Toxic or hazardous air pollutants are suspected of causing cancer, asthma, reproductive effects, birth defects, nervous system damage, immune system damage, skin, eye, nose and throat irritation, brain, lung, kidney and liver damage, respiratory and cardiovascular diseases, and/or adverse environmental effects. Some examples of the 187 substances and 33 major urban air toxins currently being monitored and controlled are acetaldehyde, aldehydes, arsenic compounds, benzene, butadiene, cadmium compounds, chromium compounds, coke oven emissions, ethylene oxide, formaldehyde, mercury compounds, pesticides, polychlorinated biphenyls, polycyclic organic hydrocarbons, solvents, and vinyl chloride.

Most toxic air pollutants come from anthropogenic sources including: mobile sources (the largest contributor of emissions) such as cars, trucks, and buses; stationary sources (typically industry, which may be called point sources) such as factories, chemical plants, power plants, and refineries; building materials and cleaning solvents; and accidental releases including leaks and spills. Natural pollutants come from volcanic eruptions, forest fires, etc. Major sources of release of toxic or hazardous air pollutants include chemical plants, steel mills, oil refineries, hazardous waste incinerators, etc. Area-wide sources, which are much smaller, are an accumulation of pollutants from dry cleaners, gas stations, etc. Also off-road equipment such as construction equipment, farm equipment, small boats and ships contribute to the problem, as well as secondary chemical reactions between compounds in the atmosphere.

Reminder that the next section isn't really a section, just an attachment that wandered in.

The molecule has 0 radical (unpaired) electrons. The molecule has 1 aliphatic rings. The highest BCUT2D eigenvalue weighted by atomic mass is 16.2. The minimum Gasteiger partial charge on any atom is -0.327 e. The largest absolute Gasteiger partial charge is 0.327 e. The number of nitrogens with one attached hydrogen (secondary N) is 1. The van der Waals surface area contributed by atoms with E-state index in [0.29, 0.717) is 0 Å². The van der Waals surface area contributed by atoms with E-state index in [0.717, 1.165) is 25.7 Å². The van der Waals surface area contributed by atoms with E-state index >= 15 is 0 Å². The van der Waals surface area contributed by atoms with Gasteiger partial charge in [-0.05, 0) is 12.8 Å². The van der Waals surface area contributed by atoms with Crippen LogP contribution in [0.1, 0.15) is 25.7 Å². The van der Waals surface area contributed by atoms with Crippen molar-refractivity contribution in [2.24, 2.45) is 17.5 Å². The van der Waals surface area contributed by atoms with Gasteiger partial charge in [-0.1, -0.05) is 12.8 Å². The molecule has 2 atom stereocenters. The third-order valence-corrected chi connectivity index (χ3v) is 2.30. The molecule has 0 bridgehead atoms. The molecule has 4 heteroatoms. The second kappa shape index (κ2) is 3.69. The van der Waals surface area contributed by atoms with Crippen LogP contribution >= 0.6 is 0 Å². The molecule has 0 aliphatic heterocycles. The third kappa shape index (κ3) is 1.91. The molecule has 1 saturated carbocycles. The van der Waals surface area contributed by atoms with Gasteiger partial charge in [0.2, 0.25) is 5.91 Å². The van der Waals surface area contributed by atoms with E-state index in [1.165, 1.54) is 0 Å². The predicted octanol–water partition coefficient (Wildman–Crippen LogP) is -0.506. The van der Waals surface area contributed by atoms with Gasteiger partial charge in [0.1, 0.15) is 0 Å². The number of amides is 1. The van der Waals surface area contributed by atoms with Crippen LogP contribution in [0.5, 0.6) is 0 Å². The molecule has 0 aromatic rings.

After the toxics are released into the air, they are carried by the wind to places near and far depending on weather conditions, the topography of the land, the physical and chemical properties of the pollutant, and the changes to the chemical that may occur while airborne. They may be deposited on land or in the water, then evaporate and recycle again. Some of the air toxics such as heavy metals may remain airborne for indeterminate periods of time.

Depending on the concentration and length of exposure to the air toxics and other factors concerning the individuals who are exposed to these pollutants, a variety of health effects may occur. Of the 187 substances listed by the US EPA, 33 are considered very hazardous in urban areas.

To determine potential health effects of a given air toxic or combination of toxics, it is necessary to do an evaluation of the exposure using a five-step process as follows:

  • 1. Identify the actual pollutants released.
  • 2. Determine the patterns of release of each of the chemicals and how much is released in a 24-hour period.
  • 3. Determine the amount of the pollutants that reach individuals and the concentration.
  • 4. Estimate the number of people who have been exposed to the pollutants and at what concentrations for what period of time. (See endnote 10.)
  • 5. Determine the number of slow-moving diesel trucks, their numbers of starts and stops and deliveries, in heavy industrial sections of the city where mostly poor people live. These underserved areas lead to greater exposure for the residents and it therefore becomes an environmental justice issue.